Be Careful Not to Make Mistakes, Such as Choosing Persimmons When Purchasing
When we talk about autumn fruit, we always think of chestnuts and grapes, but we must remember persimmons. This fruit thrives in the cold (along with its hybrid, the cacomela). Yet, do we know how to pick the best persimmons at the supermarket or local fruit shop? Here is some little advice.
How to choose the best persimmons
When you go to buy persimmons, you must be very sure that you are purchasing a ripe persimmon. The Hachiya type is common in supermarkets, while the less-known fuyu variety is gaining popularity. To pick ripe persimmons, familiarize yourself with the specific characteristics of each type. Hachiya persimmons, commonly found on shelves, need to be soft and juicy before eating. In contrast, the fuyu variety is firmer and can be enjoyed while still a bit crisp. Specific characteristics indicate a persimmon’s ripeness:
- The surface is shiny.
- The fruit appears fleshy.
- The color must be a beautiful bright orange with splashes of red. And don’t worry if you see some black streaks on Hachiya persimmons – that’s just a sign they’ve ripened, not that they’re going bad.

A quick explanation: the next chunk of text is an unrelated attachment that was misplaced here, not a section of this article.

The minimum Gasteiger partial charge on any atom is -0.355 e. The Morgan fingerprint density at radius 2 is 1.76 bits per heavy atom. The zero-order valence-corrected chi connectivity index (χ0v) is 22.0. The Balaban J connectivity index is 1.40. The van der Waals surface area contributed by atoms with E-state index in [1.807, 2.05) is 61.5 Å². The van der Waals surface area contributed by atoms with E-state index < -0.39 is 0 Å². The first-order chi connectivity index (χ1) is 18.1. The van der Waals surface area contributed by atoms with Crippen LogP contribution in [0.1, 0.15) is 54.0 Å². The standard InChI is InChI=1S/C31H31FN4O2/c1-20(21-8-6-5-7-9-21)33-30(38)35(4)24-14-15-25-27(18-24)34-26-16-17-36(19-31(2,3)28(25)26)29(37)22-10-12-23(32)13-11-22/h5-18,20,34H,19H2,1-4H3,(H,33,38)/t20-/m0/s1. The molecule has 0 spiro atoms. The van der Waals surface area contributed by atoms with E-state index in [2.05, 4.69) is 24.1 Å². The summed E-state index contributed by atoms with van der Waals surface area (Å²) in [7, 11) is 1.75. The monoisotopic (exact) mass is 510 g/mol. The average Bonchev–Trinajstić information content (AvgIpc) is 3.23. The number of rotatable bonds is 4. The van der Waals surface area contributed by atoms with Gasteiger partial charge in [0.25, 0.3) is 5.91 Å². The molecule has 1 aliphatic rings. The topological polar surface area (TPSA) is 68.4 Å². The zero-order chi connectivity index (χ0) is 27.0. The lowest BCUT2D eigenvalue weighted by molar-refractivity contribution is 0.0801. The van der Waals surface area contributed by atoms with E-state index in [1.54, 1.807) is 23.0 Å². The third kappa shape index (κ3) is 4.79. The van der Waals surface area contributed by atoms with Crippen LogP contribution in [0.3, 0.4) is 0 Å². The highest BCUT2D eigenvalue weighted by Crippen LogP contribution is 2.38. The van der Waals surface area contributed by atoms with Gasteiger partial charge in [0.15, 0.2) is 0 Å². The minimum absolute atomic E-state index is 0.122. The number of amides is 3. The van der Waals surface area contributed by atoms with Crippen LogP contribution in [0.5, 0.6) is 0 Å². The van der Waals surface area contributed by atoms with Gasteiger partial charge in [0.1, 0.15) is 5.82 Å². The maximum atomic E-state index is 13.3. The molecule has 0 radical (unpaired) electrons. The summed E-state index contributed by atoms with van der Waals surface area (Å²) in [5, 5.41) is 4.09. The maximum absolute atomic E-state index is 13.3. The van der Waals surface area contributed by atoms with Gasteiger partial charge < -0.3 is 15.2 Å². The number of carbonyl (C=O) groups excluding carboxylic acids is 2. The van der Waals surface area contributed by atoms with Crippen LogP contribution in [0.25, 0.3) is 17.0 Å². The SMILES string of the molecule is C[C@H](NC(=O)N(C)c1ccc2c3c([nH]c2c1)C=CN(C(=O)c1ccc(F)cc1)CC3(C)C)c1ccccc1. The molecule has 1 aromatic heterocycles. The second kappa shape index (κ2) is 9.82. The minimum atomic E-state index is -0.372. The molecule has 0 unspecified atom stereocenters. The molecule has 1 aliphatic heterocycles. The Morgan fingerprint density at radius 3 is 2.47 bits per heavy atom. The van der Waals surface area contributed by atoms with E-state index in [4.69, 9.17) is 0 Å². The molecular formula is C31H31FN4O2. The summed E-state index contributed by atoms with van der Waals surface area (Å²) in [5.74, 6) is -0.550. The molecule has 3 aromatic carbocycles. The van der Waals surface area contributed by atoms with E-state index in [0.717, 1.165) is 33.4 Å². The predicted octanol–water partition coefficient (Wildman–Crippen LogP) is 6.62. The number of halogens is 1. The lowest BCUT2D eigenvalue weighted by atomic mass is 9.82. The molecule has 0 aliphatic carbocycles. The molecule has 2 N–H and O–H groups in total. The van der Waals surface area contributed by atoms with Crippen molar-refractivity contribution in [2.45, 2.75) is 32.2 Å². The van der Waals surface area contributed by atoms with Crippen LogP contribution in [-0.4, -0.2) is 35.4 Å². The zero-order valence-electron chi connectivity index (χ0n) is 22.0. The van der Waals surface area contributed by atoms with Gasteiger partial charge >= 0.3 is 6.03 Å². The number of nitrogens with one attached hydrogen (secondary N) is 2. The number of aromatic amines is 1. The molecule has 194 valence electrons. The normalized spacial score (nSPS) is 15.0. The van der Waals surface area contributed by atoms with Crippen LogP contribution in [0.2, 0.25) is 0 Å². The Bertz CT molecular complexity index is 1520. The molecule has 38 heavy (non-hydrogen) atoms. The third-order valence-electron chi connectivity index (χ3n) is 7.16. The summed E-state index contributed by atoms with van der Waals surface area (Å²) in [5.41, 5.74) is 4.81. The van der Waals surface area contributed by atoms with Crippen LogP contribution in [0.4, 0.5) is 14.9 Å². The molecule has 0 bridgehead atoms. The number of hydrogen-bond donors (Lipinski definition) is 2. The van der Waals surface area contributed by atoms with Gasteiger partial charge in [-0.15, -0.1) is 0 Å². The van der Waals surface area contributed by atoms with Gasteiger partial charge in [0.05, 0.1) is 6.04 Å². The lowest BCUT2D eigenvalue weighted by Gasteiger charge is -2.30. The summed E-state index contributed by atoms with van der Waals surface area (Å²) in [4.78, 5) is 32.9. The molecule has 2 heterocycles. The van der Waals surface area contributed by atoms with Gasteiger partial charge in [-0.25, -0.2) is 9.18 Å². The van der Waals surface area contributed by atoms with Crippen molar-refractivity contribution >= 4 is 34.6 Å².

However, consider that the persimmon is a fruit that ripens even after harvesting. So, if you grab a fully ripe one, it’s best to enjoy it soon. But if you snag a slightly less ripe persimmon, you have time to let it ripen at home.
You can use the apple or banana trick to speed up ripening: toss one of these fruits into a paper bag with the persimmon. Keep it at room temperature, and your persimmons will ripen faster. But keep an eye on them — if they over-ripen, they get too soft and lose their tasty flavor.
When persimmons are ripe, they should be stored in the fridge. However, you must absolutely avoid buying persimmons that:
- Have a cracked or damaged skin.
- Bruised fruits.
- Fruits without green leaves at the top.